3
votes
2answers
252 views

“Explain the reason why”

Is it natural to say "he explained the reason why he was late"? I suspect that it doesn't make sense. But I reckon "That is the reason why he's sick" is acceptable with "the reason". Could it be ...
0
votes
2answers
229 views

Is it “restricted to” or “restricted from”? [closed]

I came across this sentence: The power to rule was restricted to ministers, and it was restricted from king. What is the difference between "restricted to" and "restricted from" here?
0
votes
2answers
179 views

Do we “resolve a doubt” or “dispel a doubt”?

When writing in a academic setting (think of a letter to your professor), what is the most appropriate way of saying this? I will be grateful if you could resolve this doubt in your paper. I ...
2
votes
3answers
344 views

Do you “hit” or “press” a button?

I am currently writing an user manual for a software tool, providing step-by-step usage instructions. I am aware that pressing a button is a perfectly fine expression. However, I'm trying to find ...
0
votes
2answers
968 views

“Following a suggestion” vs. “taking a suggestion”

I am going to be following your suggestion. I am going to be taking your suggestion. Do they mean the same thing? If not, what is the difference between them? If they do mean the same thing, ...
3
votes
4answers
351 views

“Enter a market” vs. “break into a market”

Could you please shed light on the difference, if any, between "enter" vs. "break into" a market? Are they synonyms and interchangeable, or does the latter of the two imply more force?
-1
votes
2answers
148 views

Can a regret be expressed? [closed]

I know that interest, dissatisfaction, condolence, apologies can all collocate with express, but I am not sure if regret can. I am thinking about the following sentence in particular: I would like ...
0
votes
4answers
327 views

Do you shoot a gun or fire a gun? [closed]

He shot a gun. He fired a gun. Do these sentences mean the same thing? I often hear the former, but it has always felt wrong to me (as if another gun were the target). 
2
votes
3answers
2k views

“Excel at something” vs. “excel in something”

I've come across a question while writing an exam Roger really excelled ___ sports A) at B) on C) in D) for My first thought was 'in', later I remembered using 'at' also. I've ...
3
votes
3answers
86 views

“Build a PC”, “assemble a PC”, or something else?

When you have all the parts of a PC and you need to connect them into a working PC, which is the appropriate verb to describe this action: build, assemble or something else?
2
votes
4answers
116 views

What do you do to a gap?

I failed to find a way to reconcile the gap between reality and my ideal. I tried two expressions, 'bring down the gap' and 'overcome the gap', but I realized that the gap cannot be brought ...
0
votes
3answers
93 views

“Seek the truth in X” vs. “seek the truth with X”

Ran into the phrase to seek the truth in love meaning "seek truth without hurting others in the process". I feel it should be "with" rather than "in." No rule in this case?
1
vote
4answers
285 views

Preposition for “to be qualified”

Would you please tell me whether the following fragment is grammatically correct? ...led me to be qualified in various science Olympiads. For instance, I ranked 21st among... I know that ...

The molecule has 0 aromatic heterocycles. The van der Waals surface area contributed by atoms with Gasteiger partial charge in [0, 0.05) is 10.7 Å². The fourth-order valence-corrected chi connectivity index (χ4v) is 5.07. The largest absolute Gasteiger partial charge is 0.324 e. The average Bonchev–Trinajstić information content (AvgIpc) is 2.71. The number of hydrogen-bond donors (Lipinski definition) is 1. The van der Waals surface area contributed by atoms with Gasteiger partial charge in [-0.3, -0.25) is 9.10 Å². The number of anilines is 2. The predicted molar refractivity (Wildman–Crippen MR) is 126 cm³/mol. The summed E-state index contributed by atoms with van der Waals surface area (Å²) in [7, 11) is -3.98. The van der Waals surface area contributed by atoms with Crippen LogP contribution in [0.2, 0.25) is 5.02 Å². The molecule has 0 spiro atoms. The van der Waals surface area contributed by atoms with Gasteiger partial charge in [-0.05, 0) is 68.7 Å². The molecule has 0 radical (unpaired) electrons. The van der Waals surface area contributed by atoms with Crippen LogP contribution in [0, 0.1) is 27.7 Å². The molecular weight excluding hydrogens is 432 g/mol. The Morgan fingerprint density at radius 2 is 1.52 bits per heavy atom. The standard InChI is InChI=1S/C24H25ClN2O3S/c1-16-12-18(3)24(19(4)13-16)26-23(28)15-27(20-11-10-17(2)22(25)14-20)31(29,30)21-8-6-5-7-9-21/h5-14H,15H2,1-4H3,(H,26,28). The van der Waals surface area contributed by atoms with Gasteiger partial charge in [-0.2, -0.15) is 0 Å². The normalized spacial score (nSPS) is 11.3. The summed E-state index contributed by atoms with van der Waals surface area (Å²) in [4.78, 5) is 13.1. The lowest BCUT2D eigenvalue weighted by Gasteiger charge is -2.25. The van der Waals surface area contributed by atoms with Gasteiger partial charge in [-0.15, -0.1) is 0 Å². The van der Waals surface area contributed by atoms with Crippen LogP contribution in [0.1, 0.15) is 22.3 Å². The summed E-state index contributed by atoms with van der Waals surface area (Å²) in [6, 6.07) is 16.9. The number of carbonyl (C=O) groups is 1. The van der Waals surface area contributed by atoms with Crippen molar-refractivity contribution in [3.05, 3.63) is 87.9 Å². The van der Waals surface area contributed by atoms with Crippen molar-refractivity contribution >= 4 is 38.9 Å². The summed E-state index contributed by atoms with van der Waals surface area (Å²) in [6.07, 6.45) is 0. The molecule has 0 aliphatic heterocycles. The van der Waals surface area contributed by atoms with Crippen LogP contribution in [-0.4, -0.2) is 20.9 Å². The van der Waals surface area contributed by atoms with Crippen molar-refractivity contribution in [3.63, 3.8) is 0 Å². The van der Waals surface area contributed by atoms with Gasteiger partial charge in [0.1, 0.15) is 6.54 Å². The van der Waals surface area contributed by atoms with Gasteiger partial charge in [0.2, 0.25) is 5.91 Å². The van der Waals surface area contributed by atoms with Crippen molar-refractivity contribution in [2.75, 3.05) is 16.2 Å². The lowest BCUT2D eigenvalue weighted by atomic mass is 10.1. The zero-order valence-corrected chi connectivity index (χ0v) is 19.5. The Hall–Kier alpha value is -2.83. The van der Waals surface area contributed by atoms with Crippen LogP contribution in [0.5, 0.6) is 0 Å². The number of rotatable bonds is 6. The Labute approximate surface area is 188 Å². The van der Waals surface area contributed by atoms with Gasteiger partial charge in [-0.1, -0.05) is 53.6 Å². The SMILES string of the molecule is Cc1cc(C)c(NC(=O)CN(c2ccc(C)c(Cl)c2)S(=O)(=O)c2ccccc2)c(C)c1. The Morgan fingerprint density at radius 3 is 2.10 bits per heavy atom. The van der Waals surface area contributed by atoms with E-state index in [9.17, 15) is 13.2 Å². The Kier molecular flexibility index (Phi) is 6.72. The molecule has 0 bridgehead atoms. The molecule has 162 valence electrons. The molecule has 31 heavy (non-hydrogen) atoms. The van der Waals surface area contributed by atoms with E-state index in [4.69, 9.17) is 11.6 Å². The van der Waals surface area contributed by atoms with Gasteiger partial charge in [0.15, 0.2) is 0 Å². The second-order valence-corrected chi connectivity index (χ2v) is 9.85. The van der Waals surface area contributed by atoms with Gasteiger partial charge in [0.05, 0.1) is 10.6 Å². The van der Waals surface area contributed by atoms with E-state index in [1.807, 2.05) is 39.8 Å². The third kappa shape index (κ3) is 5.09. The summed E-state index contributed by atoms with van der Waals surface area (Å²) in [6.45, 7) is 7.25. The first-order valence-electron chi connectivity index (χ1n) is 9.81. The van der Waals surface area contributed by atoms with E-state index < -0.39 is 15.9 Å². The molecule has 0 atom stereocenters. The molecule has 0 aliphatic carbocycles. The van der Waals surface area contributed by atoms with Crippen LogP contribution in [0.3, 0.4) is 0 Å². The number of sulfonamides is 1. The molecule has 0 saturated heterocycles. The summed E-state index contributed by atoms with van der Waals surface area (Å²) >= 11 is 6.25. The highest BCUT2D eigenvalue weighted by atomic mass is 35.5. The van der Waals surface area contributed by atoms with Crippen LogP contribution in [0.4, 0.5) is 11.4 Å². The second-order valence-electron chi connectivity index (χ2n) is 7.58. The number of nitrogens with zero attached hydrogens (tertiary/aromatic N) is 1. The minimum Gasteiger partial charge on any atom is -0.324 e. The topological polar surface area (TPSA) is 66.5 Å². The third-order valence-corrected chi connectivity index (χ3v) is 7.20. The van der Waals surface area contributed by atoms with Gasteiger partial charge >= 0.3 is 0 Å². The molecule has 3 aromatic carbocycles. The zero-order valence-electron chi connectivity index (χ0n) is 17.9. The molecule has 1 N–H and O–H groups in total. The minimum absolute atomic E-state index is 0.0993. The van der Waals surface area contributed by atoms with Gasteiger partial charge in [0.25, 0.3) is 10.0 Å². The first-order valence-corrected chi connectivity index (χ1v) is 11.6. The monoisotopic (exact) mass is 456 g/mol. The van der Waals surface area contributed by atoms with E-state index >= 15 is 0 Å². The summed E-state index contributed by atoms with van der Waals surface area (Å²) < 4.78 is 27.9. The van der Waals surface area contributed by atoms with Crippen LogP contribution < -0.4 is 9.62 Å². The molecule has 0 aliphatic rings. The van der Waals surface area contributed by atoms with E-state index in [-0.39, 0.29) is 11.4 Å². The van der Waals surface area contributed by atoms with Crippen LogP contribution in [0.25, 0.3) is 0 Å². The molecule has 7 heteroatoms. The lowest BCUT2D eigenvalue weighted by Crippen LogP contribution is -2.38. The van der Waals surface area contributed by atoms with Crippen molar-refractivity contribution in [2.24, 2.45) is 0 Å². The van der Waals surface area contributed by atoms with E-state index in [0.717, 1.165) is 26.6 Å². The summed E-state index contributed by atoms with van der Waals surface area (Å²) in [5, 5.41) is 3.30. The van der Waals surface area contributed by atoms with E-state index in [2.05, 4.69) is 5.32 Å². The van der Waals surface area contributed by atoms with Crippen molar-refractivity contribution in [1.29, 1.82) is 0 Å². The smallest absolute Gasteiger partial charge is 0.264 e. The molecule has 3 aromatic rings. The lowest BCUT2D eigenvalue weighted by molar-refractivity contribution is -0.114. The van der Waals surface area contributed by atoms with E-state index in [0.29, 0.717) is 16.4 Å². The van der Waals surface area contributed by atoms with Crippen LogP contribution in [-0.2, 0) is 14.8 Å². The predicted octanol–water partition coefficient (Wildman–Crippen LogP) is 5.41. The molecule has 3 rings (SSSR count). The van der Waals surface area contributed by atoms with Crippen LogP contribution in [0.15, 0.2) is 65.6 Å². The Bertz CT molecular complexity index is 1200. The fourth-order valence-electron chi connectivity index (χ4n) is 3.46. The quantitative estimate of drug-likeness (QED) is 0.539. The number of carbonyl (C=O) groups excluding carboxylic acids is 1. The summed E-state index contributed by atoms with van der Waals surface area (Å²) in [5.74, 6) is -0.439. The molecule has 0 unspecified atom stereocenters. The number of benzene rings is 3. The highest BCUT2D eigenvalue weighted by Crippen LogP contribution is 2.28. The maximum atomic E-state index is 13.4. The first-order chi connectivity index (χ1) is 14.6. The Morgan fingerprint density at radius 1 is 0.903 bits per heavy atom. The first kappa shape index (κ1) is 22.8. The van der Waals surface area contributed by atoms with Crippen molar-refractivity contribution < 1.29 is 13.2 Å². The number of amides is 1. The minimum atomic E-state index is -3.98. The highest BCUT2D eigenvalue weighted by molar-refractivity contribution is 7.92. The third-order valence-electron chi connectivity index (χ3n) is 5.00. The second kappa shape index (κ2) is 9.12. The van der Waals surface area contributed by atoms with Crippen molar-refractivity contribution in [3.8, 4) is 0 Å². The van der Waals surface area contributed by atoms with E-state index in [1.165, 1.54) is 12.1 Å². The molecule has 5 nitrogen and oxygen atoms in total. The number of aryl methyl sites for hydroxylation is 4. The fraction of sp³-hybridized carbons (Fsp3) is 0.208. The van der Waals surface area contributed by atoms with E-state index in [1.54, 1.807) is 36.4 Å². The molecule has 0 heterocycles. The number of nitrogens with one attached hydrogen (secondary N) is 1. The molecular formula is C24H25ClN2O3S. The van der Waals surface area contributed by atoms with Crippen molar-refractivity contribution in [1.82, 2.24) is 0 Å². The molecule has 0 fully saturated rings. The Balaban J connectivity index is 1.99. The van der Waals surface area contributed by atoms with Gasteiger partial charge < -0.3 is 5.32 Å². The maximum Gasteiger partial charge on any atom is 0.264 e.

0
votes
1answer
108 views

we take safety measures, do we also 'take' control measures?

Someone provided me with a PowerPoint presentation and instructed me to convert it into a word document with sentences rather than point form notes. Here is what the PowerPoint slide said: "Control ...
0
votes
1answer
125 views

“Dedicated”, “intended”, or something else in “tomorrow is dedicated for the registration”

Tomorrow is [dedicated/intended/?] for the registration. The context is the first day at a university. Does either sound okay? If they both sound weird, what verb is a better fit?
0
votes
1answer
93 views

“Gained the academic title of professor”

I have a bit of a problem finding the right way to say/write the following: Gained the academic title of professor of xxx. Is the choice of gained fine, or should I use some other verb that is ...
6
votes
12answers
1k views

What vivid verb should I use when someone “turns into” a zombie?

In conversation, when someone says they appreciate my brain, I need an effective comeback. I was going to say, "I hope that you are not turning into a zombie with your love for my brain." But I feel ...
0
votes
2answers
588 views

“Hold the hope” vs. “keep the hope”

I'm trying to decide whether I should use "hold the hope" or "keep the hope" in a composition I'm preparing. It seems to me they are equivalent. Personally I like "hold the hope" better because sounds ...
3
votes
2answers
543 views

Where did the expression “achievement unlocked” come from?

Why achievement is unlocked? Achievement is not a lock, door or safe. You don't get anything after unlocking. I have an assumption that it came from gaming history, word "unlocked" just transferred ...
1
vote
1answer
104 views

“Come of a royal family” vs. “comes from a royal family”

Is it correct to say "She comes of a royal family"? Or should it be "She comes from a royal family"? Both sound correct to me. Could someone explain?
2
votes
3answers
563 views

What is the correct verb for 'driving' a ferry?